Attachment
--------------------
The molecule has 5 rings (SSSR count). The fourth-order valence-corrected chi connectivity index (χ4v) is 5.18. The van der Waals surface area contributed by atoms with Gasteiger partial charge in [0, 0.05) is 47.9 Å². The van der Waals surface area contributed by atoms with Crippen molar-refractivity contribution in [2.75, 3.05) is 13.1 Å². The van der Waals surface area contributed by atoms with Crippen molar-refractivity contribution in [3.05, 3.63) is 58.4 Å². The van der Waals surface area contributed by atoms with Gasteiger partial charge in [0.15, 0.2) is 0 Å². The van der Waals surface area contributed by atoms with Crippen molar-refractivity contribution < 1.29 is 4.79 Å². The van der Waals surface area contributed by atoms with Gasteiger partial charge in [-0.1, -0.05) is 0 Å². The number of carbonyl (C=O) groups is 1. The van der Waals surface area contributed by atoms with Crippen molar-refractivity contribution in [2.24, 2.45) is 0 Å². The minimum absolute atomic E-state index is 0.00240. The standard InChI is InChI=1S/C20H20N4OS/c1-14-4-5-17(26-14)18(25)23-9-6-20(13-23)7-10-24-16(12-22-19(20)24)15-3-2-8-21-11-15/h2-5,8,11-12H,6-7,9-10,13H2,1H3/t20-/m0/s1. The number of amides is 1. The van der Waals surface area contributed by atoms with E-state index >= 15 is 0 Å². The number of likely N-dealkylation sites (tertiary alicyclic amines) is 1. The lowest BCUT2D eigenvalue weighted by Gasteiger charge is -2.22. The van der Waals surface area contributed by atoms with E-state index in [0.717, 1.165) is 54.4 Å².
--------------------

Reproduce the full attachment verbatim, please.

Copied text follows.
The molecule has 5 rings (SSSR count). The fourth-order valence-corrected chi connectivity index (χ4v) is 5.18. The van der Waals surface area contributed by atoms with Gasteiger partial charge in [0, 0.05) is 47.9 Å². The van der Waals surface area contributed by atoms with Crippen molar-refractivity contribution in [2.75, 3.05) is 13.1 Å². The van der Waals surface area contributed by atoms with Crippen molar-refractivity contribution in [3.05, 3.63) is 58.4 Å². The van der Waals surface area contributed by atoms with Gasteiger partial charge in [0.15, 0.2) is 0 Å². The van der Waals surface area contributed by atoms with Crippen molar-refractivity contribution < 1.29 is 4.79 Å². The van der Waals surface area contributed by atoms with Gasteiger partial charge in [-0.1, -0.05) is 0 Å². The number of carbonyl (C=O) groups is 1. The van der Waals surface area contributed by atoms with Crippen molar-refractivity contribution in [2.24, 2.45) is 0 Å². The minimum absolute atomic E-state index is 0.00240. The standard InChI is InChI=1S/C20H20N4OS/c1-14-4-5-17(26-14)18(25)23-9-6-20(13-23)7-10-24-16(12-22-19(20)24)15-3-2-8-21-11-15/h2-5,8,11-12H,6-7,9-10,13H2,1H3/t20-/m0/s1. The number of amides is 1. The van der Waals surface area contributed by atoms with E-state index >= 15 is 0 Å². The number of likely N-dealkylation sites (tertiary alicyclic amines) is 1. The lowest BCUT2D eigenvalue weighted by Gasteiger charge is -2.22. The van der Waals surface area contributed by atoms with E-state index in [0.717, 1.165) is 54.4 Å².